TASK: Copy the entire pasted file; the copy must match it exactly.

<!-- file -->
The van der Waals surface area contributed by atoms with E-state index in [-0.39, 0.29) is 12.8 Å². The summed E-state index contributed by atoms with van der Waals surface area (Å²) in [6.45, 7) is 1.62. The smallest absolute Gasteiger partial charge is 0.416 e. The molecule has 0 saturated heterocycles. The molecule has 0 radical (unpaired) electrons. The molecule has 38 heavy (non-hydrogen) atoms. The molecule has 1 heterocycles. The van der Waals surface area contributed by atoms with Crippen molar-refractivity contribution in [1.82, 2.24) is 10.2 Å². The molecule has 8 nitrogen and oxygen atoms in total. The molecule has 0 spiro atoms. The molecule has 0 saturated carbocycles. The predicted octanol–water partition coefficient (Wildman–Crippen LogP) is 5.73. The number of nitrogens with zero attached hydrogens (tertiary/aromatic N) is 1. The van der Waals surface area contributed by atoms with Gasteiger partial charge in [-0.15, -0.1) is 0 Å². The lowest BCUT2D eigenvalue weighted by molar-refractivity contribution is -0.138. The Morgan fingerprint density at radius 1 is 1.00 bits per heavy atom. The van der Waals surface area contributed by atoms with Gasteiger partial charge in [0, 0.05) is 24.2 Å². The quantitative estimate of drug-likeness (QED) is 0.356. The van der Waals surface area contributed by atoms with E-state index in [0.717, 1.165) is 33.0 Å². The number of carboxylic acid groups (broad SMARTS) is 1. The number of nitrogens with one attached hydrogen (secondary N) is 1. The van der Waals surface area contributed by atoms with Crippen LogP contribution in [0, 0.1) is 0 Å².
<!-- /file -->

The van der Waals surface area contributed by atoms with E-state index in [-0.39, 0.29) is 12.8 Å². The summed E-state index contributed by atoms with van der Waals surface area (Å²) in [6.45, 7) is 1.62. The smallest absolute Gasteiger partial charge is 0.416 e. The molecule has 0 saturated heterocycles. The molecule has 0 radical (unpaired) electrons. The molecule has 38 heavy (non-hydrogen) atoms. The molecule has 1 heterocycles. The van der Waals surface area contributed by atoms with Crippen molar-refractivity contribution in [1.82, 2.24) is 10.2 Å². The molecule has 8 nitrogen and oxygen atoms in total. The molecule has 0 spiro atoms. The molecule has 0 saturated carbocycles. The predicted octanol–water partition coefficient (Wildman–Crippen LogP) is 5.73. The number of nitrogens with zero attached hydrogens (tertiary/aromatic N) is 1. The van der Waals surface area contributed by atoms with Gasteiger partial charge in [-0.15, -0.1) is 0 Å². The lowest BCUT2D eigenvalue weighted by molar-refractivity contribution is -0.138. The Morgan fingerprint density at radius 1 is 1.00 bits per heavy atom. The van der Waals surface area contributed by atoms with Gasteiger partial charge in [0, 0.05) is 24.2 Å². The quantitative estimate of drug-likeness (QED) is 0.356. The van der Waals surface area contributed by atoms with E-state index in [0.717, 1.165) is 33.0 Å². The number of carboxylic acid groups (broad SMARTS) is 1. The number of nitrogens with one attached hydrogen (secondary N) is 1. The van der Waals surface area contributed by atoms with Crippen LogP contribution in [0, 0.1) is 0 Å².